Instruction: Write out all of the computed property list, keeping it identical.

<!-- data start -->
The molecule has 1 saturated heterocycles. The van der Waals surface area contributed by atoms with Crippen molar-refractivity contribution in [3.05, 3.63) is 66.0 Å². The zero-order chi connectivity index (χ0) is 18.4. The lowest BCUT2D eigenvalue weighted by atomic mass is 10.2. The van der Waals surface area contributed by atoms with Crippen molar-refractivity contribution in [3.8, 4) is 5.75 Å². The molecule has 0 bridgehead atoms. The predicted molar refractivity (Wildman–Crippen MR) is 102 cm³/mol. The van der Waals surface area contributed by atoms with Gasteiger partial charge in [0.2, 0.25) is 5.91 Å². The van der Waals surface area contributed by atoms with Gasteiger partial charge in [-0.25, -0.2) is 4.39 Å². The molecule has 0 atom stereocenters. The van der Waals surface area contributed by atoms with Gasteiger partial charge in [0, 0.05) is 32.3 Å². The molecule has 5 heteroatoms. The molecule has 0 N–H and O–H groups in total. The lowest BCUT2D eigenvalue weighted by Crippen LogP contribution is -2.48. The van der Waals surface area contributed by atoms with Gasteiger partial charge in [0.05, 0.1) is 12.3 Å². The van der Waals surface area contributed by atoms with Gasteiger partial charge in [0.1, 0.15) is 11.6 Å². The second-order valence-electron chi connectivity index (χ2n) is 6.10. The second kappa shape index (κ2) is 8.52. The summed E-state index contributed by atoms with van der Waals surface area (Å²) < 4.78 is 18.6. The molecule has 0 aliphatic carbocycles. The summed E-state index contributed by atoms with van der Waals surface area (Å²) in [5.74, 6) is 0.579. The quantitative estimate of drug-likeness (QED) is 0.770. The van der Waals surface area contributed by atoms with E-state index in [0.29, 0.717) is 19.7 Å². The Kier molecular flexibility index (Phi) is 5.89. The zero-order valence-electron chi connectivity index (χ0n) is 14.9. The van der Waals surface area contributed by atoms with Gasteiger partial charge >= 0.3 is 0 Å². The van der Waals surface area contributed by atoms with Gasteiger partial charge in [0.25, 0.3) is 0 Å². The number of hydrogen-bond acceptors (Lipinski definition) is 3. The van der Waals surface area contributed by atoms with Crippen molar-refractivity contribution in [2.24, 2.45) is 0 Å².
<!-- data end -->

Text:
The molecule has 1 saturated heterocycles. The van der Waals surface area contributed by atoms with Crippen molar-refractivity contribution in [3.05, 3.63) is 66.0 Å². The zero-order chi connectivity index (χ0) is 18.4. The lowest BCUT2D eigenvalue weighted by atomic mass is 10.2. The van der Waals surface area contributed by atoms with Crippen molar-refractivity contribution in [3.8, 4) is 5.75 Å². The molecule has 0 bridgehead atoms. The predicted molar refractivity (Wildman–Crippen MR) is 102 cm³/mol. The van der Waals surface area contributed by atoms with Gasteiger partial charge in [0.2, 0.25) is 5.91 Å². The van der Waals surface area contributed by atoms with Gasteiger partial charge in [-0.25, -0.2) is 4.39 Å². The molecule has 0 atom stereocenters. The van der Waals surface area contributed by atoms with Gasteiger partial charge in [0, 0.05) is 32.3 Å². The molecule has 5 heteroatoms. The molecule has 0 N–H and O–H groups in total. The lowest BCUT2D eigenvalue weighted by Crippen LogP contribution is -2.48. The van der Waals surface area contributed by atoms with Gasteiger partial charge in [0.05, 0.1) is 12.3 Å². The van der Waals surface area contributed by atoms with Gasteiger partial charge in [0.1, 0.15) is 11.6 Å². The second-order valence-electron chi connectivity index (χ2n) is 6.10. The second kappa shape index (κ2) is 8.52. The summed E-state index contributed by atoms with van der Waals surface area (Å²) < 4.78 is 18.6. The molecule has 0 aliphatic carbocycles. The summed E-state index contributed by atoms with van der Waals surface area (Å²) in [5.74, 6) is 0.579. The quantitative estimate of drug-likeness (QED) is 0.770. The van der Waals surface area contributed by atoms with E-state index in [0.29, 0.717) is 19.7 Å². The Kier molecular flexibility index (Phi) is 5.89. The zero-order valence-electron chi connectivity index (χ0n) is 14.9. The van der Waals surface area contributed by atoms with Gasteiger partial charge >= 0.3 is 0 Å². The van der Waals surface area contributed by atoms with Gasteiger partial charge in [0.25, 0.3) is 0 Å². The number of hydrogen-bond acceptors (Lipinski definition) is 3. The van der Waals surface area contributed by atoms with Crippen molar-refractivity contribution in [2.24, 2.45) is 0 Å².